Thursday, January 29, 2009
What is the Poisson's Spot?
When a small opaque circular disc is placed in front of a point source of light, it casts a shadow on the screen placed behind it. But, the most amazing observation will be that there will be a bright spot at the center of the geometrical shadow. This spot is called the Poisson's Spot, after the famous physicist Simeon Denis Poisson. Poisson in the early nineteenth century, mathematically derived from the diffraction theory that there should be a bright spot at the center of the geometrical shadow of the disc, which he disliked as it was against an intuition. But when his mathematical results were experimentally verified, he became a strong follower of the wave theory of light.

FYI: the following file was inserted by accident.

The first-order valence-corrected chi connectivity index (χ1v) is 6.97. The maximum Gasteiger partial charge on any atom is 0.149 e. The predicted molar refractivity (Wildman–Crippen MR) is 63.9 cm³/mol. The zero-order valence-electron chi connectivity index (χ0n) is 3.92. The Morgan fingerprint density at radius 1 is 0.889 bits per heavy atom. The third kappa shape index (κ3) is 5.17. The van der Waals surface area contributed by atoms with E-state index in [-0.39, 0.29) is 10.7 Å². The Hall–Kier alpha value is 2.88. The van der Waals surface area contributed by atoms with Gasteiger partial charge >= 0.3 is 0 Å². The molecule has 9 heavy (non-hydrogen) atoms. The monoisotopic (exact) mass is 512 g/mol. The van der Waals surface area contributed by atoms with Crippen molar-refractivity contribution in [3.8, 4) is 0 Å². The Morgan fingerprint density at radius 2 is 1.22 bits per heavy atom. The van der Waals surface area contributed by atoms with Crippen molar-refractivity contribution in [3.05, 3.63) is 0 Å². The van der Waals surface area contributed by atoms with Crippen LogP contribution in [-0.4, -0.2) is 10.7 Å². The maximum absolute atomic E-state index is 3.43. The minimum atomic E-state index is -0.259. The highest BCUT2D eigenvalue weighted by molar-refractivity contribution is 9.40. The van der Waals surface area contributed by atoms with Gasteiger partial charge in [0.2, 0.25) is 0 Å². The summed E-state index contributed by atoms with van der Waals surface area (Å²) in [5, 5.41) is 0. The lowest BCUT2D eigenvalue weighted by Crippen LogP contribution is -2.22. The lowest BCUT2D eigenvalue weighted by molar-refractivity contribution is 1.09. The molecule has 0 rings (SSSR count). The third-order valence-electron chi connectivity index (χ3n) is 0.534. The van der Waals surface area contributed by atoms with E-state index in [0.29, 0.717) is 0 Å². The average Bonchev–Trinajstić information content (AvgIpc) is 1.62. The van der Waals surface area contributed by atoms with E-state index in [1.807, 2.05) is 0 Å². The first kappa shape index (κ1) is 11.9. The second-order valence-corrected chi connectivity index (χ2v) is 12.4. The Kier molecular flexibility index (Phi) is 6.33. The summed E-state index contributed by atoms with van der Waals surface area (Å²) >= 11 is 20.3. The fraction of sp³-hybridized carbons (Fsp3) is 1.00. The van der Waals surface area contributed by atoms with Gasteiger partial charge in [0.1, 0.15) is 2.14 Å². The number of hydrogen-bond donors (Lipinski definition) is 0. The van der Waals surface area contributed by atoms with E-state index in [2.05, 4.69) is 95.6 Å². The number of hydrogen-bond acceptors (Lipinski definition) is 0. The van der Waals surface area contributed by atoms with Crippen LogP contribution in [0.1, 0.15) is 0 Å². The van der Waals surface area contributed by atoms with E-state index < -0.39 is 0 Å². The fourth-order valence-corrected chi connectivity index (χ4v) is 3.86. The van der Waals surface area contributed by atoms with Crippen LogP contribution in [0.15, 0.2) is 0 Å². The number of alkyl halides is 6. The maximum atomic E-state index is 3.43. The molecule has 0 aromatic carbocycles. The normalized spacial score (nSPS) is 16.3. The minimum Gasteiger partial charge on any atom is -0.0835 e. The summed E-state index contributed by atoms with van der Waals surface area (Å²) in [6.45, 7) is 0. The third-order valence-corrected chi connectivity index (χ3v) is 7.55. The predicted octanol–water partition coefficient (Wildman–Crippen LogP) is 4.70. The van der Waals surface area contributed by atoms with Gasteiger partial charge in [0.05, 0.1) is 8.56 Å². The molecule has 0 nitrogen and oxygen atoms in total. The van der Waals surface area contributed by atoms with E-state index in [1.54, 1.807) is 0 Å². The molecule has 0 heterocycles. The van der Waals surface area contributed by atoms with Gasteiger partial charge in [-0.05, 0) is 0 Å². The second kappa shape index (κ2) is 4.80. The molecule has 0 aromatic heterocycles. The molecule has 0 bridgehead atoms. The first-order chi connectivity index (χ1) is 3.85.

The formation of the Poisson's spot can be explained using the Huygens' Theory. When light from a point source hits a circular disc, each point on the circumference of the disc acts as a secondary source of light. Since the waves from the points at circumference reach the center of the geometrical shadow in phase, they interfere constructively. As a result of this, the intensity there is a maximum which gives rise to the Poisson's Spot.